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(originally published to Helium writing site, now gone)

Bolivia is a landlocked country that is a place of many contrasts. It is the poorest nation in South America, yet it is rich in natural resources. It is the highest, most rugged, and most isolated country in the southern hemisphere. It has some of the coldest and hottest weather on the planet and can be among the windiest, driest, and most swampy of places. More than 60 per cent of the population is indigenous, the highest in South America. There are many other interesting facts about Bolivia.


The country hasn’t always been landlocked. It lost Litoral, a coastal department, to Chile in 1879 in the War of the Pacific, which was fought between Chile on the one side and Bolivia and Peru on the other. The Andes Mountains run through the western part of the country, while the east includes part of the Amazon Basin and its rainforests. In the southwest is the largest salt flat in the world. La Paz is the highest capital city in the world, situated 11,900 feet above sea level. The country has the world’s highest navigable lake, Lago Titicaca, at 12,500 feet.


Bolivia experiences large differences in temperatures between regions, but not so much between seasons in the one location. Despite its tropical setting, temperatures in the highlands can fall below freezing at night and snow is common in many areas. In the lower altitudes, winter temperatures can be quite pleasant. The rainforest area is very hot and wet for much of the year. La Paz, in the highlands, has an average maximum temperature range through the year of just 63 to 66 degrees Fahrenheit and an average minimum of 34 to 43 degrees.


The region has been constantly inhabited for over 2,000 years, initially by the Aymara people. It was part of the Inca Empire which ruled much of the western part of the continent from the thirteenth century. The Spanish conquered the area in the sixteenth century and it was known as Upper Peru or Charcas. The city of Potosi became a wealthy mining area and had the largest population in the New World at one time. After fighting the Spaniards for 16 years, the region became a republic in 1825 named after Simon Bolivar, its first president. The country has suffered frequently from political instability and economic problems throughout its history.


Most of the population is Amerindian, including about 30 per cent who speak Quechua and 25 per cent who use the Aymara language. Around 30 per cent are Mestizo, who are of mixed Amerindian and European ancestry, and 10 per cent are Caucasian, mainly of Spanish descent. The main religion is Roman Catholic, the faith of 78 per cent of residents. Two-thirds of the population live in poverty. Half have Spanish as their first language. About 90 per cent of children go to school at some stage but often only for a year or even less. Illiteracy is still high, especially in rural areas.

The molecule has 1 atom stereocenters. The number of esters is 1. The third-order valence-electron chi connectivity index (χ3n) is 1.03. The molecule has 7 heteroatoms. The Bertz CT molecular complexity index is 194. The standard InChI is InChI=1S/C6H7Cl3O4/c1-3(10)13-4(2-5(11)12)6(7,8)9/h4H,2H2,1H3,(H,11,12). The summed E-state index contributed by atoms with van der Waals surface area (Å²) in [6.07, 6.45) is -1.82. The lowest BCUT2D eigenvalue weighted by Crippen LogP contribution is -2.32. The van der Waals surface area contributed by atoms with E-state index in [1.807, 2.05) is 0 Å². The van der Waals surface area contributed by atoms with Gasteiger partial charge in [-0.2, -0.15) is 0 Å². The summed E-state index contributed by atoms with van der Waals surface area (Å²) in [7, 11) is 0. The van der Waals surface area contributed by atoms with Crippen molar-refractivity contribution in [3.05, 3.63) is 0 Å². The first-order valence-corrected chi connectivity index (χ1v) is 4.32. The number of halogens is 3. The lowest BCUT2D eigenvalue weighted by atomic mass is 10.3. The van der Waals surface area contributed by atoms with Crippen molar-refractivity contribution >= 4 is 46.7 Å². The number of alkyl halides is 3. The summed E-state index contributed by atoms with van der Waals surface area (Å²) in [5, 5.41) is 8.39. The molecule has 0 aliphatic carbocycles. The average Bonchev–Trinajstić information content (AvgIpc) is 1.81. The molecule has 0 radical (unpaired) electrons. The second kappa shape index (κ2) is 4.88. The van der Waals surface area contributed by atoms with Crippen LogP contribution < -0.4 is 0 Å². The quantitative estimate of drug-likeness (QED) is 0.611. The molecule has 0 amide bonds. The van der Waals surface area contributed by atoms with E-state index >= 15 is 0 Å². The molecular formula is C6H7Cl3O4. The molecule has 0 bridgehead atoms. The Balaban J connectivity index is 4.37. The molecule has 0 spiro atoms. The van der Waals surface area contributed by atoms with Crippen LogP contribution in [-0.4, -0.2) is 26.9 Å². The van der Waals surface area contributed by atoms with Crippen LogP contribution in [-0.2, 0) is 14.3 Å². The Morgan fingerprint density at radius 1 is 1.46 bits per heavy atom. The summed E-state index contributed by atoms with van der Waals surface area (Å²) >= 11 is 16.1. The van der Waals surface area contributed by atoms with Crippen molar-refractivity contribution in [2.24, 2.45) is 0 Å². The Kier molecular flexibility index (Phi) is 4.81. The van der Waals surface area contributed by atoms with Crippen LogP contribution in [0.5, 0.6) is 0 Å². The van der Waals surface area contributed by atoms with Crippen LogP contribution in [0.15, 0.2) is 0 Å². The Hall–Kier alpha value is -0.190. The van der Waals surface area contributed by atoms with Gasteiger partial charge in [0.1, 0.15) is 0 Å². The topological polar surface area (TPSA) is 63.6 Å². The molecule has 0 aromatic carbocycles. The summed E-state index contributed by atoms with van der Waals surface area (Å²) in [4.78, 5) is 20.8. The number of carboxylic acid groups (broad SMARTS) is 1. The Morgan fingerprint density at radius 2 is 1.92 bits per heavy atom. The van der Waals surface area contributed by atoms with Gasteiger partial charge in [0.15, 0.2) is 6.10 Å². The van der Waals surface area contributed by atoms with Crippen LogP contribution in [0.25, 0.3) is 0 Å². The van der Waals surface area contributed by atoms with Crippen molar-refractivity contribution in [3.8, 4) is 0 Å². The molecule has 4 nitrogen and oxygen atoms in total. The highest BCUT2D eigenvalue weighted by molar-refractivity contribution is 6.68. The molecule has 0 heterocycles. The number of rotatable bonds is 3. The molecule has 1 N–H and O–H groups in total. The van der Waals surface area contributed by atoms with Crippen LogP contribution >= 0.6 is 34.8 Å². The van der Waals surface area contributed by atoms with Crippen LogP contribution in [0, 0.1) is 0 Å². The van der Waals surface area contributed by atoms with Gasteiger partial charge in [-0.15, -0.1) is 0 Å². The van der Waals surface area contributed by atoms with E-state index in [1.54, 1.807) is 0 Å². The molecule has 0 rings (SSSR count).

The country has the lowest level of economic output per head of all South American nations, despite plentiful natural resources. Inflation reached 14,000 per cent in the early 1980s. This was followed by a huge fall in the price of tin in the 1980s, its main mineral, and the withdrawal of western financial support after the end of the Cold War in 1991. There have been plenty of economic reforms, including private ownership and encouragement of foreign investment but this has often been overshadowed by protest against reform, political instability, and racial tension. Agriculture remains the largest industry although only 3 per cent of the land is arable and permanent crops take up just 0.2 per cent.

Government and politics

Bolivia is a republic with a long history of political unrest. Between independence in 1825 and 1981, it had 193 coups and countercoups, with each new government lasting an average of 10 months. Relative political stability in recent decades is often attributed to Victor Paz Estenssoro, who ran for president eight times, succeeding four times. His intermittent presidency stretched over a period of more than 37 years.

Transport and communication

Accessibility varies due to the country’s terrain. This makes flying a popular option. Bolivia had 1,009 airports in 2008, ranking it seventh in the world, although only 16 of these have paved runways. The country has 2,200 miles of rail, and 39,000 miles of roads but just 6 per cent of them are paved. It has more than 6,000 miles of commercially navigable waterways, putting it fourteenth in the world, plus the use of the Paraguay River to the Atlantic Ocean. Bolivia has no shortage of television stations, boasting 48 of them, and has 251 radio stations. It has more than three million mobile phones among its population of 10 million.